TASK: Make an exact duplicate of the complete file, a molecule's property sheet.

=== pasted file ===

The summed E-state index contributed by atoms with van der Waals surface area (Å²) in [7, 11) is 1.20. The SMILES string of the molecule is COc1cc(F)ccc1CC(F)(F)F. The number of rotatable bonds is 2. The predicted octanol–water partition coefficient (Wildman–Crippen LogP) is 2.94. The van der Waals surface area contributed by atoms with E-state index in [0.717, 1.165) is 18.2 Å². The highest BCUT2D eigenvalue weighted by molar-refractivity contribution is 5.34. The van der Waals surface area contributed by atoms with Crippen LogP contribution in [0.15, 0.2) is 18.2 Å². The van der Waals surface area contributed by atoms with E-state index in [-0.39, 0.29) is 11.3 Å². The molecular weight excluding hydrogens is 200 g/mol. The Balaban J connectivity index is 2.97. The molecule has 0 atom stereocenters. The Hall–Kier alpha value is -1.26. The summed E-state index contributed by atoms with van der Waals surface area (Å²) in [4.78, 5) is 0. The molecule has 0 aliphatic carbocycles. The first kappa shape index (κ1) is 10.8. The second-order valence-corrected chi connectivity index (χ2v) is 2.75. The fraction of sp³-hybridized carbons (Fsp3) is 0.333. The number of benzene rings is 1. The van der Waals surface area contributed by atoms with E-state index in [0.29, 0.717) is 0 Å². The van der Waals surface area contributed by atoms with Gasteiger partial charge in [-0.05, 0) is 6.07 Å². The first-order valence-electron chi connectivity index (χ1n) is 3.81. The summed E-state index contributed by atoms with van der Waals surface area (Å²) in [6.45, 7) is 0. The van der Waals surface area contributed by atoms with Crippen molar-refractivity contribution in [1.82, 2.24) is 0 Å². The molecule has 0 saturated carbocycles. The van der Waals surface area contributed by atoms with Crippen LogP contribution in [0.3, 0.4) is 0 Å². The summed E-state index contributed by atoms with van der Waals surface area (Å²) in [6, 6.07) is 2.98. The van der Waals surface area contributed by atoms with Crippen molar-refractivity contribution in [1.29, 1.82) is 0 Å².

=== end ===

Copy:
The summed E-state index contributed by atoms with van der Waals surface area (Å²) in [7, 11) is 1.20. The SMILES string of the molecule is COc1cc(F)ccc1CC(F)(F)F. The number of rotatable bonds is 2. The predicted octanol–water partition coefficient (Wildman–Crippen LogP) is 2.94. The van der Waals surface area contributed by atoms with E-state index in [0.717, 1.165) is 18.2 Å². The highest BCUT2D eigenvalue weighted by molar-refractivity contribution is 5.34. The van der Waals surface area contributed by atoms with Crippen LogP contribution in [0.15, 0.2) is 18.2 Å². The van der Waals surface area contributed by atoms with E-state index in [-0.39, 0.29) is 11.3 Å². The molecular weight excluding hydrogens is 200 g/mol. The Balaban J connectivity index is 2.97. The molecule has 0 atom stereocenters. The Hall–Kier alpha value is -1.26. The summed E-state index contributed by atoms with van der Waals surface area (Å²) in [4.78, 5) is 0. The molecule has 0 aliphatic carbocycles. The first kappa shape index (κ1) is 10.8. The second-order valence-corrected chi connectivity index (χ2v) is 2.75. The fraction of sp³-hybridized carbons (Fsp3) is 0.333. The number of benzene rings is 1. The van der Waals surface area contributed by atoms with E-state index in [0.29, 0.717) is 0 Å². The van der Waals surface area contributed by atoms with Gasteiger partial charge in [-0.05, 0) is 6.07 Å². The first-order valence-electron chi connectivity index (χ1n) is 3.81. The summed E-state index contributed by atoms with van der Waals surface area (Å²) in [6.45, 7) is 0. The van der Waals surface area contributed by atoms with Crippen molar-refractivity contribution in [1.82, 2.24) is 0 Å². The molecule has 0 saturated carbocycles. The van der Waals surface area contributed by atoms with Crippen LogP contribution in [0.3, 0.4) is 0 Å². The summed E-state index contributed by atoms with van der Waals surface area (Å²) in [6, 6.07) is 2.98. The van der Waals surface area contributed by atoms with Crippen molar-refractivity contribution in [1.29, 1.82) is 0 Å².